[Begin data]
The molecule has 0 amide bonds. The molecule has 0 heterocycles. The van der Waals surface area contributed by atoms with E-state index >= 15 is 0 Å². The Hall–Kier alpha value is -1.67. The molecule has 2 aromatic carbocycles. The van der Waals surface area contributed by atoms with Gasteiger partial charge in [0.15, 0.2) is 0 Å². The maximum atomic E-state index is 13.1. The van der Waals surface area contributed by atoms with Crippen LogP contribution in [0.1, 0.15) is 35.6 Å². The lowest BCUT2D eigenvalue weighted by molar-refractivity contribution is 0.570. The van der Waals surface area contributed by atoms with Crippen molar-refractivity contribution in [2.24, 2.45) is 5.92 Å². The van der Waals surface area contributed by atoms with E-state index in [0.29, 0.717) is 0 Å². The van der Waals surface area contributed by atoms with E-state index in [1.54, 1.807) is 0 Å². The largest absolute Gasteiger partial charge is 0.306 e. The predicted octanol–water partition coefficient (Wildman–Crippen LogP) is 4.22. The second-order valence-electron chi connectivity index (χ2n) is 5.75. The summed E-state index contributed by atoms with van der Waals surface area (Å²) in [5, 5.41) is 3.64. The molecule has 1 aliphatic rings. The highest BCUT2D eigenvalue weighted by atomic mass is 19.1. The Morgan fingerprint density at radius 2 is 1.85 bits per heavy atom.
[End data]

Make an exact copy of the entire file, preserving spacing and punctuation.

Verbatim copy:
The molecule has 0 amide bonds. The molecule has 0 heterocycles. The van der Waals surface area contributed by atoms with E-state index >= 15 is 0 Å². The Hall–Kier alpha value is -1.67. The molecule has 2 aromatic carbocycles. The van der Waals surface area contributed by atoms with Gasteiger partial charge in [0.15, 0.2) is 0 Å². The maximum atomic E-state index is 13.1. The van der Waals surface area contributed by atoms with Crippen LogP contribution in [0.1, 0.15) is 35.6 Å². The lowest BCUT2D eigenvalue weighted by molar-refractivity contribution is 0.570. The van der Waals surface area contributed by atoms with Crippen molar-refractivity contribution in [2.24, 2.45) is 5.92 Å². The van der Waals surface area contributed by atoms with E-state index in [0.29, 0.717) is 0 Å². The van der Waals surface area contributed by atoms with E-state index in [1.54, 1.807) is 0 Å². The largest absolute Gasteiger partial charge is 0.306 e. The predicted octanol–water partition coefficient (Wildman–Crippen LogP) is 4.22. The second-order valence-electron chi connectivity index (χ2n) is 5.75. The summed E-state index contributed by atoms with van der Waals surface area (Å²) in [5, 5.41) is 3.64. The molecule has 1 aliphatic rings. The highest BCUT2D eigenvalue weighted by atomic mass is 19.1. The Morgan fingerprint density at radius 2 is 1.85 bits per heavy atom.